Let $\mathbb{R}^n$ be a normed affine space of finite dimension $n$, and $d : \mathbb{R}^n \times \mathbb{R}^n \mapsto \mathbb{R}^+$ be the distance derived from the norm under consideration. A convex polytope $P \subseteq \mathbb{R}^n$ is the intersection of any finite number of closed half-spaces from $\mathbb{R}^n$, such that $P \neq \emptyset$. $Pol_n$ denotes the set of all convex polytopes from $\mathbb{R}^n$. A profile $\mathcal{P}$ is a non-empty multiset $\{P_1, \dots, P_k\}$, $k > 0$, of convex polytopes from $Pol_n$. $\mathcal{Pol}_n$ denotes the set of all profiles. $d$ is extended to the mapping $d : \mathbb{R}^n \times Pol_n \mapsto \mathbb{R}^+$ defined $\forall p \in \mathbb{R}^n$, $\forall P \in Pol_n$ as $d(p, P) = \min\{d(p, p') \mid p' \in P\}$. Then, $d$ is extended to the mapping $d : \mathbb{R}^n \times \mathcal{Pol}_n \mapsto \mathbb{R}^+$, defined $\forall p \in \mathbb{R}^n$, $\forall \mathcal{P} \in \mathcal{Pol}_n$ as $d(p, \mathcal{P}) = \sum\{d(p, P) \mid P \in \mathcal{P}\}$.

I would like to show that for any profile $\mathcal{P}$, the set $argmin\{d(p, \mathcal{P}) \mid p \in \mathbb{R}^n\}$ (i.e., the set $\{p \in \mathbb{R}^n \mid \forall p' \in \mathbb{R}^n, d(p, \mathcal{P}) \leq d(p', \mathcal{P})\}$) is a convex polytope (or to find a counter-example, that I failed to do so far).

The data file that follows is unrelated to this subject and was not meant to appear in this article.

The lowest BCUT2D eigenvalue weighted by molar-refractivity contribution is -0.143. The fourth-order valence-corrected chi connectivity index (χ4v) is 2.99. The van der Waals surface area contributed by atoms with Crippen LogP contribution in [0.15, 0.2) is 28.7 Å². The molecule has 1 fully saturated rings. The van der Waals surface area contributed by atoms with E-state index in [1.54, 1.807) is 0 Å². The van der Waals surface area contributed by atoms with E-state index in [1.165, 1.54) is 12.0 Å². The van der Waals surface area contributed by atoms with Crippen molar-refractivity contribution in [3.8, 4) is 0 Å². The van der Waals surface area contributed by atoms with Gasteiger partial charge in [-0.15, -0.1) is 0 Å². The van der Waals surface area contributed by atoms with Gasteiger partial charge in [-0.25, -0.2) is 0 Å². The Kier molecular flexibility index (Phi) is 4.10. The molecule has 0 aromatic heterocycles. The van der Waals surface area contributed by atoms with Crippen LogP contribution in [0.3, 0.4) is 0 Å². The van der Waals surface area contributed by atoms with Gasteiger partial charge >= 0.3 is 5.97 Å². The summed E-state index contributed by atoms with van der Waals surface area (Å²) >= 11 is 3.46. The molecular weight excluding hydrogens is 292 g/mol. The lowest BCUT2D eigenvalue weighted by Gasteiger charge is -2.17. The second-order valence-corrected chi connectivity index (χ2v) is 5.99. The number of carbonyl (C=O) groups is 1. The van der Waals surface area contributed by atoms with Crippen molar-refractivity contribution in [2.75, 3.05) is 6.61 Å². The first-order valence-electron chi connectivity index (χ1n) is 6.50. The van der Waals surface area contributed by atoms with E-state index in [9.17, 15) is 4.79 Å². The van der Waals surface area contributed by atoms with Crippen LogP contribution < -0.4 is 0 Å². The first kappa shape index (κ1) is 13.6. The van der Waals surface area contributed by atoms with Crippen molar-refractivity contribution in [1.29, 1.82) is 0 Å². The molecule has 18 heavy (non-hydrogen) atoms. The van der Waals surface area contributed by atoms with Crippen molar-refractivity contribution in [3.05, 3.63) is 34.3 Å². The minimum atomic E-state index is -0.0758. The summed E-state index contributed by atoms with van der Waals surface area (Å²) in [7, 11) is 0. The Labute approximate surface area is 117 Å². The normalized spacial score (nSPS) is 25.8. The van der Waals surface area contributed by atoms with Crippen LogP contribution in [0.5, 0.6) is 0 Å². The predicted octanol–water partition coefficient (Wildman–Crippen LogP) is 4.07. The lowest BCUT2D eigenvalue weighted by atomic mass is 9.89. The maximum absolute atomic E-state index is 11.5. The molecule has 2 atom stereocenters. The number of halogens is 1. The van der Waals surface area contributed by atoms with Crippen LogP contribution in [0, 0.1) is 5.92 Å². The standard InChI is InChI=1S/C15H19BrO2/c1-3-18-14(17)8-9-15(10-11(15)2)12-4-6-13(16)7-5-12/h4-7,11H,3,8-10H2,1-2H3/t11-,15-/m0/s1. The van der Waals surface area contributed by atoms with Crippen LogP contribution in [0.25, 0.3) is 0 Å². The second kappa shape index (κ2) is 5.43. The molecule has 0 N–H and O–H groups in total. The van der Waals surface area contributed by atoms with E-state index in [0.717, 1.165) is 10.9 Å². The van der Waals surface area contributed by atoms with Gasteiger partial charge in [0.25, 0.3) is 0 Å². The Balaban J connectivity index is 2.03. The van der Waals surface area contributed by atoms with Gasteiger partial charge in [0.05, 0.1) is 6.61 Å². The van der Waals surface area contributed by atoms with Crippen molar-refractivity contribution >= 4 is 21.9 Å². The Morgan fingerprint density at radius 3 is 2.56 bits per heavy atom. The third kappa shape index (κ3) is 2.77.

• $\begingroup$ I am surely misinterpreting your question, but if $\cal P$ consists of just a horizontal segment and a point directly above (but not on) that segment, then $d(p,\cal P)$ has a parabolic ridge (under the Euclidean norm). $\endgroup$ May 26, 2014 at 16:29
  • $\begingroup$ Sorry if any misunderstanding. I may also misunderstand your counter-example: if you mean that $\mathcal{P}$ is a doubleton consisting of a straight segment $S$ and a point $p$ such that $p \notin S$, then don't we get that $argmin\{d(p', \mathcal{P}) \mid p' \in \mathbb{R}^n\}$ consists in the (unique) segment from $p$ to $argmin\{d(p, s) \mid s \in S\}$? $\endgroup$
    – user109711
    May 26, 2014 at 16:53
  • $\begingroup$ I did misunderstand that argmin expression. Sorry! $\endgroup$ May 26, 2014 at 18:22


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